Hairy Problems: Distance and the Personal in Research

I mentioned in an earlier post that I’m completing a supernatural-themed YA novel. This week I was reworking some plot points and looked into hair jewelry as part of a subplot. Hair jewelry was a form of hair work, a popular and fashionable 19th century tradition that involved working human hair into jewelry and wreaths. In addition to weaving and braiding hair for jewelry, family members, lovers, and friends would often exchange locks of hair as an intimate, tangible token of their affection. These locks of hair might be saved in an album or secured within a brooch or ring.

Below is an image of a Union soldier in a locket, the chain is made from braided hair (1861-65), Library of Congress, Prints and Photographs Division.

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Today we might call hair work gross and morbid, some articles that discuss hair jewelry like to emphasize the fact that hair jewelry and other hair work was made from the hair of dead people (ooh scary). And yes, hair work was often associated with funerary practices in the 19th century. Locks of hair from a deceased loved one could be worked into a hair wreath that would be mounted into a frame and displayed in the home as a memorial wreath; sometimes the hair would be combined with hair from other family members to make a family wreath. You can view an entire catalog of hair work designs through the Library of Congress website: Another common practice was using the hair to make jewelry that could be worn as a mourning piece.

Depending on what you research, you’re likely to stumble across something that you’ll find bizarre, disgusting, or distasteful. It’s easy to be shocked or repulsed by what you find, but at the risk of sounding cliché it’s essential to keep an open mind. Staying open to learn and understand doesn’t mean you have to agree with or condone the idea/practice/thing in question. Completely abandoning our own viewpoint and ideas isn’t always possible, nor is it advisable in some cases. But keeping an open mind in your research is more about imagining life from a different perspective. Einstein said that “imagination is the highest form of research,” and picturing that “strange” thing from the angle of the people who lived it is the only way you can try to understand how that idea or practice existed at all.

On one hand, research requires detachment. “Researcher” implies distance from the subject so that you can provide a supposedly objective analysis. But when you’re doing historical research (as well as research in other fields like anthropology), getting up close and personal is necessary to really understand the underlying motives and beliefs.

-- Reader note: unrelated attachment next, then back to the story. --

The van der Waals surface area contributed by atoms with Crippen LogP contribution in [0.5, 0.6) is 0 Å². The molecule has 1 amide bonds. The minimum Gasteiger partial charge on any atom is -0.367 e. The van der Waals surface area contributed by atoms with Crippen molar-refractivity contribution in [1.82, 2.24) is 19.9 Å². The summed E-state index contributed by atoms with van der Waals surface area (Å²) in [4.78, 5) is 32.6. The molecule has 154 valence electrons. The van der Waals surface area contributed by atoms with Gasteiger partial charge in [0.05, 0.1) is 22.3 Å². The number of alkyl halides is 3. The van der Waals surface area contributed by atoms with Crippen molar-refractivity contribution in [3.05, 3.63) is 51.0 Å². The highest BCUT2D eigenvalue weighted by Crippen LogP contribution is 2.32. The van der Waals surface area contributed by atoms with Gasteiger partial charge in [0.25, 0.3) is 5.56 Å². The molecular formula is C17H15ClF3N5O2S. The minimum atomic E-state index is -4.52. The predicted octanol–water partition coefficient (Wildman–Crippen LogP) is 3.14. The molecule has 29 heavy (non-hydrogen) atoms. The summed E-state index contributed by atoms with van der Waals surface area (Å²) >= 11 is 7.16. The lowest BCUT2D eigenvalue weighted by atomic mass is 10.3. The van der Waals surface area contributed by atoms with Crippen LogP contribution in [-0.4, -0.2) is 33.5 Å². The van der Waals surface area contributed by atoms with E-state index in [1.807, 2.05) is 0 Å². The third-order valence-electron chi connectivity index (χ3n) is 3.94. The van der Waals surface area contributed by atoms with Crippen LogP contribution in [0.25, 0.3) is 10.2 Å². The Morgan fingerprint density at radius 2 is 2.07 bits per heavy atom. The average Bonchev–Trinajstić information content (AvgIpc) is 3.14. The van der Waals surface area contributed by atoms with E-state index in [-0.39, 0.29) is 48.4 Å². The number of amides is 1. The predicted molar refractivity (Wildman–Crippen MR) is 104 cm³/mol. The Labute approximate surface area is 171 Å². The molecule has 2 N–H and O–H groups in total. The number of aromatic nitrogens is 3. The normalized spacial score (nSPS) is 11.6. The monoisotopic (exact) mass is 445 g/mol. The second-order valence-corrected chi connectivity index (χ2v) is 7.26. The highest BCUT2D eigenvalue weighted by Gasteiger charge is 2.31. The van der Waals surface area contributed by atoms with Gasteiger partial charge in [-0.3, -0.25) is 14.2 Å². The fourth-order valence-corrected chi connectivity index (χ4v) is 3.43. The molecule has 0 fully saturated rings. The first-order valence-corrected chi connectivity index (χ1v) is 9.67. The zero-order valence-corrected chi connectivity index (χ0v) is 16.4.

Hair Work behind frame (1850-60), Wisconsin Historical Museum. Photo Credit: Daderot

When trying to explain the popularity of hair jewelry and hair work, you should keep in mind the character of 19th century American popular culture. Hair work reflected the sentimentality and sincerity of this era; death was also a much more common experience. Items made the hair of a lost loved one was a tangible way to remember and stay connected to the person. Mark Campbell’s Self-Instructor in the Art of Hair Work (1867) provided detailed descriptions of different hair work techniques, his words in the preface sum it up:


Persons wishing to preserve and weave into lasting mementos, the hair of a deceased father, mother, sister, brother, or child, can also enjoy the inexpressible advantage and satisfaction of knowing that the material of their handiwork is the actual hair of the ‘loved and again.’

As you continue to research, the gap between yourself and your subject lessens. You spend enough time with something you begin to feel like it’s a part of you—you understand it better and can examine it on its own terms.

References and More Information:

You can read more about hair work and hair jewelry here:

See more examples of hair jewelry (and even purchase some pieces):

And check out the entire manual on Campbell’s hair work:

Photo source–Unidentified soldier in Union uniform with saber and revolver in locket with chain of braided hair:


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